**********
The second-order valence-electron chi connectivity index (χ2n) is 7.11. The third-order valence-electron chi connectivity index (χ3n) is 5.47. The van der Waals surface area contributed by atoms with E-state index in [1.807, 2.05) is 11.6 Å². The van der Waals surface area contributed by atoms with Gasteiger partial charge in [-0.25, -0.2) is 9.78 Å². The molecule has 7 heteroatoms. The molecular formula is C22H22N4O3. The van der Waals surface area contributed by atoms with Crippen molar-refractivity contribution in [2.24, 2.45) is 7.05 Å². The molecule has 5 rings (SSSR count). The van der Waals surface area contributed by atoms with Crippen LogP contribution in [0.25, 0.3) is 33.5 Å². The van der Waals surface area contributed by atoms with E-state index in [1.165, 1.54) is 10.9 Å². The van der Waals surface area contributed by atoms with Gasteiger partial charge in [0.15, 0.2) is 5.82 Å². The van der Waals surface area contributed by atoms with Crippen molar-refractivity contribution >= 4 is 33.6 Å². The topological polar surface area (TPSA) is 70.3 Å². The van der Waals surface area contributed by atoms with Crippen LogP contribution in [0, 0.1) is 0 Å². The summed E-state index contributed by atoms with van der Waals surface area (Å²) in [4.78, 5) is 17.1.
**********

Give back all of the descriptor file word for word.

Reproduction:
The second-order valence-electron chi connectivity index (χ2n) is 7.11. The third-order valence-electron chi connectivity index (χ3n) is 5.47. The van der Waals surface area contributed by atoms with E-state index in [1.807, 2.05) is 11.6 Å². The van der Waals surface area contributed by atoms with Gasteiger partial charge in [-0.25, -0.2) is 9.78 Å². The molecule has 7 heteroatoms. The molecular formula is C22H22N4O3. The van der Waals surface area contributed by atoms with Crippen molar-refractivity contribution in [2.24, 2.45) is 7.05 Å². The molecule has 5 rings (SSSR count). The van der Waals surface area contributed by atoms with Crippen LogP contribution in [0.25, 0.3) is 33.5 Å². The van der Waals surface area contributed by atoms with E-state index in [1.165, 1.54) is 10.9 Å². The van der Waals surface area contributed by atoms with Gasteiger partial charge in [0.15, 0.2) is 5.82 Å². The van der Waals surface area contributed by atoms with Crippen molar-refractivity contribution >= 4 is 33.6 Å². The topological polar surface area (TPSA) is 70.3 Å². The van der Waals surface area contributed by atoms with Crippen LogP contribution in [0, 0.1) is 0 Å². The summed E-state index contributed by atoms with van der Waals surface area (Å²) in [4.78, 5) is 17.1.